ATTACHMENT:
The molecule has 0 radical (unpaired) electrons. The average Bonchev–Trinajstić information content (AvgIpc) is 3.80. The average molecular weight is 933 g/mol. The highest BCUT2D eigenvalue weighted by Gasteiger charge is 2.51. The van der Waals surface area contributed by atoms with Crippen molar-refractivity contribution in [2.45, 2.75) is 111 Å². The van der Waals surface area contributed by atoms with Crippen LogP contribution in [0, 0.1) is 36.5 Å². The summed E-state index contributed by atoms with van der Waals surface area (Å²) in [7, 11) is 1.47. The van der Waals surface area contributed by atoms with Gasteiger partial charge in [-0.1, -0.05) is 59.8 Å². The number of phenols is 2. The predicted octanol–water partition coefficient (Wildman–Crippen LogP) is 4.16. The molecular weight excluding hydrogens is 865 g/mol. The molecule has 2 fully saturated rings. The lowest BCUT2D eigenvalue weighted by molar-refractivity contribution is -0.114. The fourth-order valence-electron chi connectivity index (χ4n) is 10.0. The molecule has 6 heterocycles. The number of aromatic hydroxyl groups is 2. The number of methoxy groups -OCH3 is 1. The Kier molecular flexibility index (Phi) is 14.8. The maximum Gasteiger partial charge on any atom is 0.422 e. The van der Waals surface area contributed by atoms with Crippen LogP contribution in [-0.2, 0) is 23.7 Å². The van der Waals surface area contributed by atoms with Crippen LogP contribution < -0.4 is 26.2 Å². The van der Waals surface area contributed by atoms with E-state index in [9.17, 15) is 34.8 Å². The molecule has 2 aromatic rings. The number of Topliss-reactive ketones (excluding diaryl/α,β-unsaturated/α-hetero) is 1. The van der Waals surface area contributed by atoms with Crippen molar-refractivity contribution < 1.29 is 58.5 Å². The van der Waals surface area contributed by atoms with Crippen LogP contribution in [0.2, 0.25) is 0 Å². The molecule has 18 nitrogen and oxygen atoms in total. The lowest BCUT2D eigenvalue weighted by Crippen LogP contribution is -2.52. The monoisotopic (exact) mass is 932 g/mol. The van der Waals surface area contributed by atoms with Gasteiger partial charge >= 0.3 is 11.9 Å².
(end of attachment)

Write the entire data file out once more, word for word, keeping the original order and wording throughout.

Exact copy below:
The molecule has 0 radical (unpaired) electrons. The average Bonchev–Trinajstić information content (AvgIpc) is 3.80. The average molecular weight is 933 g/mol. The highest BCUT2D eigenvalue weighted by Gasteiger charge is 2.51. The van der Waals surface area contributed by atoms with Crippen molar-refractivity contribution in [2.45, 2.75) is 111 Å². The van der Waals surface area contributed by atoms with Crippen LogP contribution in [0, 0.1) is 36.5 Å². The summed E-state index contributed by atoms with van der Waals surface area (Å²) in [7, 11) is 1.47. The van der Waals surface area contributed by atoms with Gasteiger partial charge in [-0.1, -0.05) is 59.8 Å². The number of phenols is 2. The predicted octanol–water partition coefficient (Wildman–Crippen LogP) is 4.16. The molecular weight excluding hydrogens is 865 g/mol. The molecule has 2 fully saturated rings. The lowest BCUT2D eigenvalue weighted by molar-refractivity contribution is -0.114. The fourth-order valence-electron chi connectivity index (χ4n) is 10.0. The molecule has 6 heterocycles. The number of aromatic hydroxyl groups is 2. The number of methoxy groups -OCH3 is 1. The Kier molecular flexibility index (Phi) is 14.8. The maximum Gasteiger partial charge on any atom is 0.422 e. The van der Waals surface area contributed by atoms with Crippen LogP contribution in [-0.2, 0) is 23.7 Å². The van der Waals surface area contributed by atoms with Crippen LogP contribution < -0.4 is 26.2 Å². The van der Waals surface area contributed by atoms with E-state index in [9.17, 15) is 34.8 Å². The molecule has 2 aromatic rings. The number of Topliss-reactive ketones (excluding diaryl/α,β-unsaturated/α-hetero) is 1. The van der Waals surface area contributed by atoms with Crippen molar-refractivity contribution < 1.29 is 58.5 Å². The van der Waals surface area contributed by atoms with Crippen LogP contribution in [0.2, 0.25) is 0 Å². The molecule has 18 nitrogen and oxygen atoms in total. The lowest BCUT2D eigenvalue weighted by Crippen LogP contribution is -2.52. The monoisotopic (exact) mass is 932 g/mol. The van der Waals surface area contributed by atoms with Gasteiger partial charge >= 0.3 is 11.9 Å².